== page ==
Politics & MoneyBlack Homeownership

Biden urges support for black businesses and homeownership

The former vice president slams Treasury’s handling of PPP

Former Vice President Joe Biden, the Democratic Party’s presumptive nominee to take on Republican President Donald Trump in November’s election, on Tuesday urged voters to support his plans to boost the economic prospects of black Americans, including an increase in homeownership.

“The gap between African American and white homeownership is larger today than it was when the Fair Housing Act was first passed in 1968 – a key contributor to the unacceptable racial wealth gap that persists between American households,” Biden said in a statement that was posted on Medium. “We’re going to fix that,” he said.

Biden reiterated the proposal he made during the heat of the primary campaign to create a new public credit reporting agency within the Consumer Financial Protection Bureau that would replace for-profit credit reporting companies like Experian.

The government needs to “end discrimination in credit reporting by creating a new public credit reporting agency to catch and eliminate racial disparities,” he said.

Biden also proposed establishing national standards for housing appraisals aimed at ending “the undervaluing of homes in African American neighborhoods,” without providing specifics.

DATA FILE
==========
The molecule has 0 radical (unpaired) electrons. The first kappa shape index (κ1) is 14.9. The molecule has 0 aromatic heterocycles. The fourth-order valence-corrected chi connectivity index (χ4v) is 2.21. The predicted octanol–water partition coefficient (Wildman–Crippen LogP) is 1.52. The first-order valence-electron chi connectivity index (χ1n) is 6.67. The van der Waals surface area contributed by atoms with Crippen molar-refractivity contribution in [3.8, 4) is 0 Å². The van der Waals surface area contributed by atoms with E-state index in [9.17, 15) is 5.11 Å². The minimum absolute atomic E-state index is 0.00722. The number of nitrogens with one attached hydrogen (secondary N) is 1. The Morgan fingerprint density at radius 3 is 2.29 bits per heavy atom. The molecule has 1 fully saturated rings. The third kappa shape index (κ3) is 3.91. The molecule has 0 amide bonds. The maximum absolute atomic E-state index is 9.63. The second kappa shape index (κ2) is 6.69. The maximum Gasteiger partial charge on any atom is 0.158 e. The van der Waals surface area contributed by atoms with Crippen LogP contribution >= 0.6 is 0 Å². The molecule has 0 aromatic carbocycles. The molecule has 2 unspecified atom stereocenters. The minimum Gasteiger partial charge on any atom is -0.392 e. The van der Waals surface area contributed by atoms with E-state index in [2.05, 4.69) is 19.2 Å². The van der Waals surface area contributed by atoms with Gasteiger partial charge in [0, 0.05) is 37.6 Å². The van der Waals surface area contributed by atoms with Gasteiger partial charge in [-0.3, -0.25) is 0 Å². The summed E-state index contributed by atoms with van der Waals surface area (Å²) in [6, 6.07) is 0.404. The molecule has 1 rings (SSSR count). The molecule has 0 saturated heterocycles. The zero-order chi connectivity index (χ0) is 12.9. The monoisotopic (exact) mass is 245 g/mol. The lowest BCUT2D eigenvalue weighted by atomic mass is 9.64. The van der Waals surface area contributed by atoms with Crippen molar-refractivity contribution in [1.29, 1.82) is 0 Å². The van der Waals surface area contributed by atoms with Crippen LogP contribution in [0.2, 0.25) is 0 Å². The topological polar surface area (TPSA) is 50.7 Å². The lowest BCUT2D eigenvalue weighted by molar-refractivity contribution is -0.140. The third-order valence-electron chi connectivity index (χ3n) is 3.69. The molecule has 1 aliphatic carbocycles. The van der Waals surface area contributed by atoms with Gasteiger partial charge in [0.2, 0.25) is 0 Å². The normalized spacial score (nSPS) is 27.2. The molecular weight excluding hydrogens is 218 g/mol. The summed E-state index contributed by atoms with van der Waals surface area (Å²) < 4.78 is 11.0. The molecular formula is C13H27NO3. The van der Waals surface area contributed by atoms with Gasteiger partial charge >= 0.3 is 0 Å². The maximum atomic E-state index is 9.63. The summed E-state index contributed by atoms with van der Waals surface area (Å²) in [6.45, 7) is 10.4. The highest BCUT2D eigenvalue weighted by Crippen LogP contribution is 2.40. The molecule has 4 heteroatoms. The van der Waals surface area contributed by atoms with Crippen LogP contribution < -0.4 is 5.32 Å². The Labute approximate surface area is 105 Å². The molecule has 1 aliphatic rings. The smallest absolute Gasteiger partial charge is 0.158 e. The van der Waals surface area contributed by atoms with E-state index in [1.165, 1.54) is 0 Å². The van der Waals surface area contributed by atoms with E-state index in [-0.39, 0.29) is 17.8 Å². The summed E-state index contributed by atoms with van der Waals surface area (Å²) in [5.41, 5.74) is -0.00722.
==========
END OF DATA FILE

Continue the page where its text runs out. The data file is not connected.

The net worth of a typical African American family is about one-tenth the wealth of a typical white family, Biden said. The disparity has widened over the last fifty years, he said.

“We need a comprehensive agenda for African Americans – a plan with the ambition to match the scale of the challenge, and one that recognizes that race-neutral policies are not a sufficient response to race-based disparities,” Biden said.

Biden slammed Treasury’s handling of the Paycheck Protection Program, the small-business rescue fund created by the $2.2 trillion CARES Act at the end of March, saying it left out too many minority-owned businesses.

After the initial $349 billion of funding was depleted in three weeks, Congress renewed it with an additional $320 billion on April 27. About $60 billion in the second tranche was earmarked for community and regional banks, a move aimed at preventing the money from being scooped up by deep-pocketed businesses.

“The first installment of the Paycheck Protection Program created in response to COVID-19 largely left out minority-owned businesses,” Biden said.

Biden urged Congress to reserve half of all new relief funds for small businesses with 50 or fewer employees, a category he said includes 98 percent of all minority- and women-owned businesses.

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